The first graders are developing their understanding of building techniques and the relationships between 3-D shapes through explorations in the classroom and the art studio. Recently we spent time learning more about the mathematical relationships between some of the blocks in our Block Area. The shapes and sizes of our blocks exhibit volumetric relationships that aid in the construction of intricate block formations. We focused particularly on the UNIT BLOCK, a small rectangular block that determines the properties of many other blocks. Awareness of the relationships between the shapes of our blocks helps to develop our mathematical understandings and foster block-building skills that can be applied to our Project Work.
After examining the unit block together, the first graders worked in partnerships to look for other block shapes in our block area that can be made with unit blocks. As we found other block shapes that were made up of unit blocks, we named them the double unit block (two unit blocks) and the quad-unit block (four unit blocks).
Next, the first graders responded to the challenge: How many different ways can you make the shape of a unit block using two other blocks? The students worked in partnerships in the block area until several solutions emerged. When we gathered on the rug to share our work, we were surprised to discover four different ways to make the unit block using two blocks!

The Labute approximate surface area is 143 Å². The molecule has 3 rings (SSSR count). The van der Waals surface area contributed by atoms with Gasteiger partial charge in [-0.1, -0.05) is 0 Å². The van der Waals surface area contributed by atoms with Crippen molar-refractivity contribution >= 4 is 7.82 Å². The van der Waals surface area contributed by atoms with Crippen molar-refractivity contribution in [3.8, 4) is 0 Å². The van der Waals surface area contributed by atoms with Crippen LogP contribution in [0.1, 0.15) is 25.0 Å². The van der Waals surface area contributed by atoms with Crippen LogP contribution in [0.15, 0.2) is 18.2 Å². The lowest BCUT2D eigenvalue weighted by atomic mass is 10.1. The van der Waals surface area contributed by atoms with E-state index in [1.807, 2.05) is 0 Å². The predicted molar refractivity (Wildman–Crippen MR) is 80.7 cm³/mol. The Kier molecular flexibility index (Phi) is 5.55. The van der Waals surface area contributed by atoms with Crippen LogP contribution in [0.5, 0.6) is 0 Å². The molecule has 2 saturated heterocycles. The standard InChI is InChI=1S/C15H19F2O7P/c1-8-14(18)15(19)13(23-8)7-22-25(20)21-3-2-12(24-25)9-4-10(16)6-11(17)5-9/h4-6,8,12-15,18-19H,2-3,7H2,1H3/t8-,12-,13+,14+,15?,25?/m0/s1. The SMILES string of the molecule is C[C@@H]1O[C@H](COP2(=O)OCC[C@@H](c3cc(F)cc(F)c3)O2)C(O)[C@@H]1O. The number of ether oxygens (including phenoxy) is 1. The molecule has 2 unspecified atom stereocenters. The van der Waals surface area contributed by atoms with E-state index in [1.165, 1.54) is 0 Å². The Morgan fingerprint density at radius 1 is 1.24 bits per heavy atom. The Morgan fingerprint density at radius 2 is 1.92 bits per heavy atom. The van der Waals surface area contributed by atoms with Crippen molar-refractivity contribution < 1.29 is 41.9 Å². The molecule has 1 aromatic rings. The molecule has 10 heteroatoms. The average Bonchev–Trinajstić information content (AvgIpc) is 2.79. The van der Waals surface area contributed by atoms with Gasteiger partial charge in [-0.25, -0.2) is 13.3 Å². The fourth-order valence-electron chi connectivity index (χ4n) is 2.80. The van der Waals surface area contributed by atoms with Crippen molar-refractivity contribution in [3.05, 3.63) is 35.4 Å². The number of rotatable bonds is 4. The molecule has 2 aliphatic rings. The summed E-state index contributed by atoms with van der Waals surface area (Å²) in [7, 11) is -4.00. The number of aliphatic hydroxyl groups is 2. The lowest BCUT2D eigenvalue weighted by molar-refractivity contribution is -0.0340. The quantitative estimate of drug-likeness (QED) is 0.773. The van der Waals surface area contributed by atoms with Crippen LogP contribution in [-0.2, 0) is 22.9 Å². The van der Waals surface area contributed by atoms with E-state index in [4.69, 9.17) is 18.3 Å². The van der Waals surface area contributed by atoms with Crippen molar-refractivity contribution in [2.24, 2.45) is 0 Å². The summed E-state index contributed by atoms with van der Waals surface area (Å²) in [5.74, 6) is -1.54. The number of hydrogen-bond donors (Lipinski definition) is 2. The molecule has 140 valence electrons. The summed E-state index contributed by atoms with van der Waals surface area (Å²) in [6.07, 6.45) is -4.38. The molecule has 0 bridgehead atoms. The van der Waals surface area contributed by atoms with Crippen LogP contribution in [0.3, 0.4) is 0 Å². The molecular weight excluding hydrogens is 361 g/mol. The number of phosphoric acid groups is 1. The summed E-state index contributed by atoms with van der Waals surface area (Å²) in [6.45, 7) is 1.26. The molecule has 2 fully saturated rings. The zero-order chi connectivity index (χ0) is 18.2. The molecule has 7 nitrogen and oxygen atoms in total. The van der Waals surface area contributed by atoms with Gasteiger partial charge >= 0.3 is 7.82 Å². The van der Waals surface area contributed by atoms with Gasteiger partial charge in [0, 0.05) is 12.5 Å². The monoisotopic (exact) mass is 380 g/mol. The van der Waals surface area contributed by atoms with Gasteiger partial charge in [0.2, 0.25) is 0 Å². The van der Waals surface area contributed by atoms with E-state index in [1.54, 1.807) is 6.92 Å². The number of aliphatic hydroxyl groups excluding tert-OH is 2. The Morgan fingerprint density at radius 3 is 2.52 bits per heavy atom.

Afterwards, the students worked in their partnerships to find ways to make the unit block using more than two blocks. Some students found combinations that resulted in a similar shape but a different size, or a similar size but a different shape. We worked to find combinations that were an exact match. When we shared our discoveries together as a group, we found that 4 triangle blocks made the shape of a unit block; one square block and 2 triangle blocks also matched the unit block. We wondered: Do you think we’ve found all the combinations? Some students were confident that we had, while others weren’t so sure. We will keep looking for combinations as we continue our block work this year.
This class chart represents our new learning, and it will be used for reference in the block area: